* Varnish resins or gums are imported from countries that the average man knows little about. The island of Zanzibar furnishes one of the costliest and finest of gums. It is called Zanzibar copal and is the gum of a fossil tree. New Zealand furnishes the most widely used gum, kauri. It is dug out of the ground by the natives. The west coast of Africa furnishes the gum known as Sierra Leone copal, which is used much in automobile work.
Before varnishing or painting any interior woodwork, it is important to observe all the preliminary precautions, or else failure may result, even though the work is conscientiously performed in the latter stages. One of these early precautions is to paint the back of all trim for doors and windows with some good linseed-oil paint, and apply a first coat of filler to the outside surface, and all this as soon as it arrives on the job. This is to prevent the wood from absorbing the dampness which is prevalent in all new buildings, and as most trim has been kiln-dried beyond ordinary requirements for construction work, it is very thirsty for water, and will soak it up quickly from the atmosphere. This trim should not be permitted to stand in the building overnight without the priming coat. As the first coat of filler is linseed-oil, there is not much excuse for not doing this, for it can be applied very rapidly. Of course where the wood is to be stained with an oil stain, the application of the linseed-oil before the stain is applied will prevent the proper penetration of the stain into the wood, and, as the architect generally insists upon seeing samples of the staining work before it is applied, the above precautions of protecting the wood as soon as it comes are often thrown to the winds.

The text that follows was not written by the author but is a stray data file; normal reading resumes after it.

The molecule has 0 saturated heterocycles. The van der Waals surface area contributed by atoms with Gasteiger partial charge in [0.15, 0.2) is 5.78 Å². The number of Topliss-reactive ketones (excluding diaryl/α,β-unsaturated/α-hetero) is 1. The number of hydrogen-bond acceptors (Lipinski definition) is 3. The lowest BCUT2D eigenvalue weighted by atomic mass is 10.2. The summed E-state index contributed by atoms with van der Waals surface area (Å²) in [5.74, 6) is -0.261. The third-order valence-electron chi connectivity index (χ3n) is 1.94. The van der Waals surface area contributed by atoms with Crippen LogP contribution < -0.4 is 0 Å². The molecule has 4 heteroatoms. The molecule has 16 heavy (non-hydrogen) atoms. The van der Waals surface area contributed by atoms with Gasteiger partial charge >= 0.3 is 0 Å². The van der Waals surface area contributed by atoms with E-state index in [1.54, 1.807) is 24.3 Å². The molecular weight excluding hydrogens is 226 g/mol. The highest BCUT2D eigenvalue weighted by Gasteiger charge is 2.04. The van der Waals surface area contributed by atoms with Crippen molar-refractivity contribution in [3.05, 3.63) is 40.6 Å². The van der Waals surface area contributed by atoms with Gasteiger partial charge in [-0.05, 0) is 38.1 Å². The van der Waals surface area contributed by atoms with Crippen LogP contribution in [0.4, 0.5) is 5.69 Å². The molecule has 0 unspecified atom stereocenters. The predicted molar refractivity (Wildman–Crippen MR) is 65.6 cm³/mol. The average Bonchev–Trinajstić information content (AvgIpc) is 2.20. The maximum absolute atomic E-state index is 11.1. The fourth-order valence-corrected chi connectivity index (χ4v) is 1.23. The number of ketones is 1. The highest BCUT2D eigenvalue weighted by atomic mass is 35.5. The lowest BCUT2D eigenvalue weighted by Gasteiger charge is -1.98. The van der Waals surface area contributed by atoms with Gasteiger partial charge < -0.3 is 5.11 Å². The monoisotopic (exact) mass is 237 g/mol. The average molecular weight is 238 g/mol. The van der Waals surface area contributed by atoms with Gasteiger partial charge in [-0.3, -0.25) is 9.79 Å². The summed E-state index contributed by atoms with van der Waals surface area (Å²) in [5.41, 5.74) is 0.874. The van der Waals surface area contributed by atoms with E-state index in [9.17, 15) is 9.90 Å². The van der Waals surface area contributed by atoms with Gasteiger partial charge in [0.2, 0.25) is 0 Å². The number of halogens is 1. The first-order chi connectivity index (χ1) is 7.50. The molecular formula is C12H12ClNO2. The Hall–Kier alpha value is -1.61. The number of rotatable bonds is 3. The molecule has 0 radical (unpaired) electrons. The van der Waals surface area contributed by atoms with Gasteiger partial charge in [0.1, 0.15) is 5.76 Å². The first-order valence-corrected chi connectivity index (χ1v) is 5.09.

And in connection with this matter of stains, a word may not be amiss. Most manufacturers make among their many stains certain brilliant-red mahogany colors, bright Irish-green colors, and horrible yellows. These are made to meet certain gaudy tastes shown by the public, but of their use by architects no word could condemn them enough. And on a par with these stains is the varnishing with no stain at all of yellow-pine trim, an architectural atrocity which is committed on every hand in small houses. The quiet browns, grays, grayish greens, and the like are the only safe ranges of color for staining interior trim, for, after all, the casing of doors and windows must blend in with the walls and serve as a background for the furniture and not screech at it. And directly in line with this statement should be emphasized the rule that highly polished surfaces in varnishes for trim are as much out of place as brilliant colors. Many architects prefer wax in place of the polish of varnish, and with good reason. The manufacturers of varnishes make certain grades which dry with a dull finish, and also show samples of beautiful dull finishes which can be secured by the laborious method of rubbing the final coat of varnish with powdered pumice-stone, water, and felt.